- Greg Wyshynski at Puck Daddy15 hrs ago
On two misplays, all the good will Marc-Andre Fleury had earned in the Pittsburgh Penguins’ division semifinal against the Columbus Blue Jackets was squandered. All the confidence evaporated. All the hope that he wouldn’t be a liability for the third straight postseason thrown into doubt.
Yes, he made 42 saves in the game, as the Blue Jackets desperately peppered him in a fight for their playoff lives on Wednesday night. But it’s the two he didn’t make with 24 seconds left in regulation and 2:49 into overtime that cost the Penguins the game, 4-3, and made this a best-of-three series.
His puck-handling gaffe behind the net with the Columbus net empty was inexcusable:
Why leave the net? Why attempt to make a play? And if there was a play to be made, why not ensure the puck is stopped for your defensemen to grind it out? Instead, he gift wrapped the puck for the best passer on the Jackets, Ryan Johansen, who found Brandon Dubinsky, who found the back of the net through two stunned Pittsburgh defenders who assumed their goaltender wouldn’t flub the lead away.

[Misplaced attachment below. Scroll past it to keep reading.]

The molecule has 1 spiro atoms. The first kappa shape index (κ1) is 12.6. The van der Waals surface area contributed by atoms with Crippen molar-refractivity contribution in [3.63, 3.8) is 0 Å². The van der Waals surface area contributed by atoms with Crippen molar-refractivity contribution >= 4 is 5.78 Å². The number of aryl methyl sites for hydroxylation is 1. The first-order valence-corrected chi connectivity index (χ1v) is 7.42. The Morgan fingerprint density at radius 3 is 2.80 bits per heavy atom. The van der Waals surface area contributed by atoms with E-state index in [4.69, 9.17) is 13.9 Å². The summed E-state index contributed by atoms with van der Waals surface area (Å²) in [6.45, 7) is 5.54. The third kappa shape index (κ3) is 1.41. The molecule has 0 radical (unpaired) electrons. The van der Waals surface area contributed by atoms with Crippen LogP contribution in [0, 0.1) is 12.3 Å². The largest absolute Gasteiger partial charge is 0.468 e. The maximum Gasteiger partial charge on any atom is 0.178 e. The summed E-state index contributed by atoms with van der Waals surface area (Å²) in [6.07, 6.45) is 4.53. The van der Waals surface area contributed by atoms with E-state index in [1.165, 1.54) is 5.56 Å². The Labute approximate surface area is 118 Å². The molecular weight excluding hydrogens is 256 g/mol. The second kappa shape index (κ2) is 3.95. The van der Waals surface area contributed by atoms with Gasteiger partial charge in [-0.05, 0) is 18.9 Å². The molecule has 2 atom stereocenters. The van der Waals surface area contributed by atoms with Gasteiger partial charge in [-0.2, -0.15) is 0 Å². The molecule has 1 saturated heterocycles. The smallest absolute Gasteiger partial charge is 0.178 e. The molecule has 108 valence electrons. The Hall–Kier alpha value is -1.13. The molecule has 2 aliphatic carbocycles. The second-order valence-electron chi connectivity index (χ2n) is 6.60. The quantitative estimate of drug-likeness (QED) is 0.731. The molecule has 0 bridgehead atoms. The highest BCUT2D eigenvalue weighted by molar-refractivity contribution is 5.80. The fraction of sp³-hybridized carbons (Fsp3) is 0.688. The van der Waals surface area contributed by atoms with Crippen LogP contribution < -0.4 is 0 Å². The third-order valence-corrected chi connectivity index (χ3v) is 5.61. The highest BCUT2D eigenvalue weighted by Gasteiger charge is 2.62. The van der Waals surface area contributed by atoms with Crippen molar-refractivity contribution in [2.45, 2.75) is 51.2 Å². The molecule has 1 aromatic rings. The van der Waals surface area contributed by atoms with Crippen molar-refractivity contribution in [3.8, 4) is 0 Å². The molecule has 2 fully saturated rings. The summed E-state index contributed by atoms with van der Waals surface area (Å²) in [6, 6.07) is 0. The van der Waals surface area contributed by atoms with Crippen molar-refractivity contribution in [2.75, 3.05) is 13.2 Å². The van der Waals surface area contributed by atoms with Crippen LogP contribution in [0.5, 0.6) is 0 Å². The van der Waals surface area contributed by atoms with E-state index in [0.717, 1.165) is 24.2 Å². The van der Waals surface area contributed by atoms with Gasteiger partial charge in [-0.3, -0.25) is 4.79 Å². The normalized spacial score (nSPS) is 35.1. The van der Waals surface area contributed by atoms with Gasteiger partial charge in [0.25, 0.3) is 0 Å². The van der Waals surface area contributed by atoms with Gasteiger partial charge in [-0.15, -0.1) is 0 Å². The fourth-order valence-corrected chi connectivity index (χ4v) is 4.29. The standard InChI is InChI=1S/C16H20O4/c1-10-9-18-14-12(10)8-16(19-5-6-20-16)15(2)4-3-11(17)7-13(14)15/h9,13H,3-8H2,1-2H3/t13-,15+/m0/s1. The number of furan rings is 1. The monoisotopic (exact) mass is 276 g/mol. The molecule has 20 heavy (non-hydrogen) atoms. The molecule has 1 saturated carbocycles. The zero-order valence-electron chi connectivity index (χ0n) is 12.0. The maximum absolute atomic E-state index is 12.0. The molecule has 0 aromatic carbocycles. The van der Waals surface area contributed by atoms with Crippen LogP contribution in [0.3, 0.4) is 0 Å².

Then, in overtime, Fleury was beaten by a Nick Foligno shot that was launched somewhere near Cleveland:
- Harrison Mooney at Puck Daddy16 hrs ago
Tyson Barrie won't return to the Colorado Avalanche's first-round series with the Minnesota Wild, after suffering an MCL injury on an ugly, knee-on-knee hit from Matt Cooke.
Unsurprisingly, neither will Cooke, who was suspended seven games by the Department of Player Safety on Wednesday.
The DOPS suspension video uses the word knee a lot. Makes sense.
"Cooke is leading with his left knee. After Barrie releases the puck, Cooke continues in this posture, further extends his knee, and makes contact wkith Barrie's left knee. This is kneeing."
That's from Patrick Burke, the knight who says knee .
Burke also explains away anybody who might be dumb enough to suggest that Barrie exacerbated the injury by trying to avoid the hit.
"While this evasive action might have worsened the extent of the injury, it should have been entirely predictable to Cooke that Barrie would attempt to avoid contact."
In other words, of course he tried to avoid the hit. Why the heck wouldn't he? That doesn't mean you can hang a knee.